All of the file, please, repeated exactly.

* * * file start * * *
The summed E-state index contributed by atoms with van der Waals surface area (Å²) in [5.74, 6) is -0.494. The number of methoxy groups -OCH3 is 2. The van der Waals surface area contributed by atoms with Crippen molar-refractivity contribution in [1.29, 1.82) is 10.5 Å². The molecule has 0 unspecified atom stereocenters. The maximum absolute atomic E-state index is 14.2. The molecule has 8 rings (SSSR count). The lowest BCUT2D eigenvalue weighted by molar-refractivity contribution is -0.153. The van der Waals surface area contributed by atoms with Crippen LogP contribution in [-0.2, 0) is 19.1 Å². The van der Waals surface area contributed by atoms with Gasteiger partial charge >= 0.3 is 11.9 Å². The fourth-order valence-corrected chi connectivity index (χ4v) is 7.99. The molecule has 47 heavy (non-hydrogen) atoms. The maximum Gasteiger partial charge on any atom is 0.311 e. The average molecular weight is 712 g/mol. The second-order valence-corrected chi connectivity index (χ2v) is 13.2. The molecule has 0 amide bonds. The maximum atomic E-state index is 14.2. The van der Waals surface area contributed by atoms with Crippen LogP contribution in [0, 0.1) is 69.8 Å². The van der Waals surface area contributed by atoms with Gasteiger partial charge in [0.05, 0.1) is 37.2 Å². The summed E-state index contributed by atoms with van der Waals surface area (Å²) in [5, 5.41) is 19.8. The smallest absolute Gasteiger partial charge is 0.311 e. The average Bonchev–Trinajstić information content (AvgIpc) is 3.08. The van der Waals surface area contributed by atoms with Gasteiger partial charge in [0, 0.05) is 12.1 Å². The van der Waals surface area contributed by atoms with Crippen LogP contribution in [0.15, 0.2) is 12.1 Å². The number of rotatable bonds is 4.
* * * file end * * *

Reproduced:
The summed E-state index contributed by atoms with van der Waals surface area (Å²) in [5.74, 6) is -0.494. The number of methoxy groups -OCH3 is 2. The van der Waals surface area contributed by atoms with Crippen molar-refractivity contribution in [1.29, 1.82) is 10.5 Å². The molecule has 0 unspecified atom stereocenters. The maximum absolute atomic E-state index is 14.2. The molecule has 8 rings (SSSR count). The lowest BCUT2D eigenvalue weighted by molar-refractivity contribution is -0.153. The van der Waals surface area contributed by atoms with Crippen LogP contribution in [-0.2, 0) is 19.1 Å². The van der Waals surface area contributed by atoms with Gasteiger partial charge >= 0.3 is 11.9 Å². The fourth-order valence-corrected chi connectivity index (χ4v) is 7.99. The molecule has 47 heavy (non-hydrogen) atoms. The maximum Gasteiger partial charge on any atom is 0.311 e. The average molecular weight is 712 g/mol. The second-order valence-corrected chi connectivity index (χ2v) is 13.2. The molecule has 0 amide bonds. The maximum atomic E-state index is 14.2. The van der Waals surface area contributed by atoms with Crippen LogP contribution in [0, 0.1) is 69.8 Å². The van der Waals surface area contributed by atoms with Gasteiger partial charge in [0.05, 0.1) is 37.2 Å². The summed E-state index contributed by atoms with van der Waals surface area (Å²) in [5, 5.41) is 19.8. The smallest absolute Gasteiger partial charge is 0.311 e. The average Bonchev–Trinajstić information content (AvgIpc) is 3.08. The van der Waals surface area contributed by atoms with Gasteiger partial charge in [0, 0.05) is 12.1 Å². The van der Waals surface area contributed by atoms with Crippen LogP contribution in [0.15, 0.2) is 12.1 Å². The number of rotatable bonds is 4.